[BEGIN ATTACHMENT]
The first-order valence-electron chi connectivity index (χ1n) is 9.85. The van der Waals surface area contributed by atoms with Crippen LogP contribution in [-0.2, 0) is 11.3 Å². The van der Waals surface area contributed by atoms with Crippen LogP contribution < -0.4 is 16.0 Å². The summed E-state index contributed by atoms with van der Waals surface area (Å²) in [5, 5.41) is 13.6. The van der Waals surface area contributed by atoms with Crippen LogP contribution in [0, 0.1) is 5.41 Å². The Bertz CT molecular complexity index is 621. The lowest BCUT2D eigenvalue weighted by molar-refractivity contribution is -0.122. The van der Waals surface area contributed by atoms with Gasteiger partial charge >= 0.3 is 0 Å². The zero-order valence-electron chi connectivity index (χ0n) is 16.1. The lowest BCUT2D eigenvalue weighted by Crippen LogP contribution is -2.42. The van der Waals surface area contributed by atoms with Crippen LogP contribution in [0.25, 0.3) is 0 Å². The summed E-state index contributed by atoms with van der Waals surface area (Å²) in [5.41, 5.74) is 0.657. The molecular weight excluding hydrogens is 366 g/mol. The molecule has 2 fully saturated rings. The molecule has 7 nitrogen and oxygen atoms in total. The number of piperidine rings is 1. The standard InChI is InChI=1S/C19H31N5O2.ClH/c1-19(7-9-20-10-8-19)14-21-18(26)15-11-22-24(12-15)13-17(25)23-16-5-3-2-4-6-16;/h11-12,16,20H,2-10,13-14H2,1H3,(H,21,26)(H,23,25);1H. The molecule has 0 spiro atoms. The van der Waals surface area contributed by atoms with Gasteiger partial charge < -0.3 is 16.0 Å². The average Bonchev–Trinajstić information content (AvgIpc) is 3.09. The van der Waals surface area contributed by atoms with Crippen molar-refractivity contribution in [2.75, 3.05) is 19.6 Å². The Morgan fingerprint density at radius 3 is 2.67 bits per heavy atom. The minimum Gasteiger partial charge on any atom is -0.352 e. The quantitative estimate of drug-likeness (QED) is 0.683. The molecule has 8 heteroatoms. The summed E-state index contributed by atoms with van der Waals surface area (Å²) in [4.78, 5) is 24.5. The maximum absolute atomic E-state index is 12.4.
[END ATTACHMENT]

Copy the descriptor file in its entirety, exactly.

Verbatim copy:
The first-order valence-electron chi connectivity index (χ1n) is 9.85. The van der Waals surface area contributed by atoms with Crippen LogP contribution in [-0.2, 0) is 11.3 Å². The van der Waals surface area contributed by atoms with Crippen LogP contribution < -0.4 is 16.0 Å². The summed E-state index contributed by atoms with van der Waals surface area (Å²) in [5, 5.41) is 13.6. The van der Waals surface area contributed by atoms with Crippen LogP contribution in [0, 0.1) is 5.41 Å². The Bertz CT molecular complexity index is 621. The lowest BCUT2D eigenvalue weighted by molar-refractivity contribution is -0.122. The van der Waals surface area contributed by atoms with Gasteiger partial charge >= 0.3 is 0 Å². The zero-order valence-electron chi connectivity index (χ0n) is 16.1. The lowest BCUT2D eigenvalue weighted by Crippen LogP contribution is -2.42. The van der Waals surface area contributed by atoms with Crippen LogP contribution in [0.25, 0.3) is 0 Å². The summed E-state index contributed by atoms with van der Waals surface area (Å²) in [5.41, 5.74) is 0.657. The molecular weight excluding hydrogens is 366 g/mol. The molecule has 2 fully saturated rings. The molecule has 7 nitrogen and oxygen atoms in total. The number of piperidine rings is 1. The standard InChI is InChI=1S/C19H31N5O2.ClH/c1-19(7-9-20-10-8-19)14-21-18(26)15-11-22-24(12-15)13-17(25)23-16-5-3-2-4-6-16;/h11-12,16,20H,2-10,13-14H2,1H3,(H,21,26)(H,23,25);1H. The molecule has 0 spiro atoms. The van der Waals surface area contributed by atoms with Gasteiger partial charge < -0.3 is 16.0 Å². The average Bonchev–Trinajstić information content (AvgIpc) is 3.09. The van der Waals surface area contributed by atoms with Crippen molar-refractivity contribution in [2.75, 3.05) is 19.6 Å². The Morgan fingerprint density at radius 3 is 2.67 bits per heavy atom. The minimum Gasteiger partial charge on any atom is -0.352 e. The quantitative estimate of drug-likeness (QED) is 0.683. The molecule has 8 heteroatoms. The summed E-state index contributed by atoms with van der Waals surface area (Å²) in [4.78, 5) is 24.5. The maximum absolute atomic E-state index is 12.4.